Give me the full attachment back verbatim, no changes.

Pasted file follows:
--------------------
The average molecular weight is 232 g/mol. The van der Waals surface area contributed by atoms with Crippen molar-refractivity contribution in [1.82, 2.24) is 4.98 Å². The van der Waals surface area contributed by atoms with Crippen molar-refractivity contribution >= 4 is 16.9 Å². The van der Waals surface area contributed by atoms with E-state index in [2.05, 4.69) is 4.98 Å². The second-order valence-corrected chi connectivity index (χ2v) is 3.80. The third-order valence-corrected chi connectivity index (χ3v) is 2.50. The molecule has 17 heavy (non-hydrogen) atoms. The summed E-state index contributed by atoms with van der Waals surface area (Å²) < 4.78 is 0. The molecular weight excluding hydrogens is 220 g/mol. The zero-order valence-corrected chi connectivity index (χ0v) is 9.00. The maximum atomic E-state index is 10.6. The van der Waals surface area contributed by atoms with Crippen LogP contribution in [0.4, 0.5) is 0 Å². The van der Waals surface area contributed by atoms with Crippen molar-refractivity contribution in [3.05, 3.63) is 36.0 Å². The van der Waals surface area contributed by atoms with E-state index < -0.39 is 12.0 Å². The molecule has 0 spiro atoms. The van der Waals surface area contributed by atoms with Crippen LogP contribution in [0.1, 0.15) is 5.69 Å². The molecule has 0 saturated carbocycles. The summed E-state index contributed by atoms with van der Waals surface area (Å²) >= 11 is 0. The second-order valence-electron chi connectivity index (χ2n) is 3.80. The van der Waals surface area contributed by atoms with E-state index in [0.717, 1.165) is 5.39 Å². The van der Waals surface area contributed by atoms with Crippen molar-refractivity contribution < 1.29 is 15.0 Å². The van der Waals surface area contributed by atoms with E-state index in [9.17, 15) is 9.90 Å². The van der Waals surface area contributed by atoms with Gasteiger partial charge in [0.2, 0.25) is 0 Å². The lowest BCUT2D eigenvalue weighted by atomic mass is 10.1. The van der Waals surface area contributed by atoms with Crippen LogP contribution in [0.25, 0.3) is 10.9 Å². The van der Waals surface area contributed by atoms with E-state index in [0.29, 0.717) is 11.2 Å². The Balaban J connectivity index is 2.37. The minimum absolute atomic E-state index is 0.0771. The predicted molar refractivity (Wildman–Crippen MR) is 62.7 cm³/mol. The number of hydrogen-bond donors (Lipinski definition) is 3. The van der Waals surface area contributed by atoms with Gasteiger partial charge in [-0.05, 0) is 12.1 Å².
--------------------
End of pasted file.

The average molecular weight is 232 g/mol. The van der Waals surface area contributed by atoms with Crippen molar-refractivity contribution in [1.82, 2.24) is 4.98 Å². The van der Waals surface area contributed by atoms with Crippen molar-refractivity contribution >= 4 is 16.9 Å². The van der Waals surface area contributed by atoms with E-state index in [2.05, 4.69) is 4.98 Å². The second-order valence-corrected chi connectivity index (χ2v) is 3.80. The third-order valence-corrected chi connectivity index (χ3v) is 2.50. The molecule has 17 heavy (non-hydrogen) atoms. The summed E-state index contributed by atoms with van der Waals surface area (Å²) < 4.78 is 0. The molecular weight excluding hydrogens is 220 g/mol. The zero-order valence-corrected chi connectivity index (χ0v) is 9.00. The maximum atomic E-state index is 10.6. The van der Waals surface area contributed by atoms with Crippen LogP contribution in [0.4, 0.5) is 0 Å². The van der Waals surface area contributed by atoms with Crippen molar-refractivity contribution in [3.05, 3.63) is 36.0 Å². The van der Waals surface area contributed by atoms with E-state index < -0.39 is 12.0 Å². The molecule has 0 spiro atoms. The van der Waals surface area contributed by atoms with Crippen LogP contribution in [0.1, 0.15) is 5.69 Å². The molecule has 0 saturated carbocycles. The summed E-state index contributed by atoms with van der Waals surface area (Å²) >= 11 is 0. The second-order valence-electron chi connectivity index (χ2n) is 3.80. The van der Waals surface area contributed by atoms with E-state index in [0.717, 1.165) is 5.39 Å². The van der Waals surface area contributed by atoms with Crippen molar-refractivity contribution < 1.29 is 15.0 Å². The van der Waals surface area contributed by atoms with E-state index in [9.17, 15) is 9.90 Å². The van der Waals surface area contributed by atoms with Gasteiger partial charge in [0.2, 0.25) is 0 Å². The lowest BCUT2D eigenvalue weighted by atomic mass is 10.1. The van der Waals surface area contributed by atoms with Crippen LogP contribution in [0.25, 0.3) is 10.9 Å². The van der Waals surface area contributed by atoms with E-state index in [0.29, 0.717) is 11.2 Å². The Balaban J connectivity index is 2.37. The minimum absolute atomic E-state index is 0.0771. The predicted molar refractivity (Wildman–Crippen MR) is 62.7 cm³/mol. The number of hydrogen-bond donors (Lipinski definition) is 3. The van der Waals surface area contributed by atoms with Gasteiger partial charge in [-0.05, 0) is 12.1 Å².